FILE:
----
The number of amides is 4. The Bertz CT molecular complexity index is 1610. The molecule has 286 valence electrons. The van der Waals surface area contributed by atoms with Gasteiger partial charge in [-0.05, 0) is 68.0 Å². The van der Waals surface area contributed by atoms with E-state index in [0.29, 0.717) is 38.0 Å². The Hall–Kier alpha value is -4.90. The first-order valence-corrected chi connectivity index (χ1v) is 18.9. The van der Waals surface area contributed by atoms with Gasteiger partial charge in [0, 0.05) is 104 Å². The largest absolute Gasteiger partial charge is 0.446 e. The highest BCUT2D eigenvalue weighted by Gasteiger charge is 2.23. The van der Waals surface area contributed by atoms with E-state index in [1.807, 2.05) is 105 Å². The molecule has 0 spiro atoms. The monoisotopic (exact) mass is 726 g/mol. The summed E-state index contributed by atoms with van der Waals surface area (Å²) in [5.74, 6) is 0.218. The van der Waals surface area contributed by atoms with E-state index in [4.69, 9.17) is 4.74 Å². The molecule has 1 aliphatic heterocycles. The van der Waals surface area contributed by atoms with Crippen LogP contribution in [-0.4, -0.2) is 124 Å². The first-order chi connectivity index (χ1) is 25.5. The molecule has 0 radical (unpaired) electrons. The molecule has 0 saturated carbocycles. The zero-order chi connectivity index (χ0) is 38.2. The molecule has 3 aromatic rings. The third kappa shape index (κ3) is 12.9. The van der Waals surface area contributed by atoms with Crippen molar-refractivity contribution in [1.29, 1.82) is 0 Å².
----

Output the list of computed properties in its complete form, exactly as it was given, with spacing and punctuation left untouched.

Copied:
The number of amides is 4. The Bertz CT molecular complexity index is 1610. The molecule has 286 valence electrons. The van der Waals surface area contributed by atoms with Gasteiger partial charge in [-0.05, 0) is 68.0 Å². The van der Waals surface area contributed by atoms with E-state index in [0.29, 0.717) is 38.0 Å². The Hall–Kier alpha value is -4.90. The first-order valence-corrected chi connectivity index (χ1v) is 18.9. The van der Waals surface area contributed by atoms with Gasteiger partial charge in [0, 0.05) is 104 Å². The largest absolute Gasteiger partial charge is 0.446 e. The highest BCUT2D eigenvalue weighted by Gasteiger charge is 2.23. The van der Waals surface area contributed by atoms with E-state index in [1.807, 2.05) is 105 Å². The molecule has 0 spiro atoms. The monoisotopic (exact) mass is 726 g/mol. The summed E-state index contributed by atoms with van der Waals surface area (Å²) in [5.74, 6) is 0.218. The van der Waals surface area contributed by atoms with E-state index in [4.69, 9.17) is 4.74 Å². The molecule has 1 aliphatic heterocycles. The van der Waals surface area contributed by atoms with Crippen LogP contribution in [-0.4, -0.2) is 124 Å². The first-order chi connectivity index (χ1) is 25.5. The molecule has 0 radical (unpaired) electrons. The molecule has 0 saturated carbocycles. The zero-order chi connectivity index (χ0) is 38.2. The molecule has 3 aromatic rings. The third kappa shape index (κ3) is 12.9. The van der Waals surface area contributed by atoms with Crippen molar-refractivity contribution in [1.29, 1.82) is 0 Å².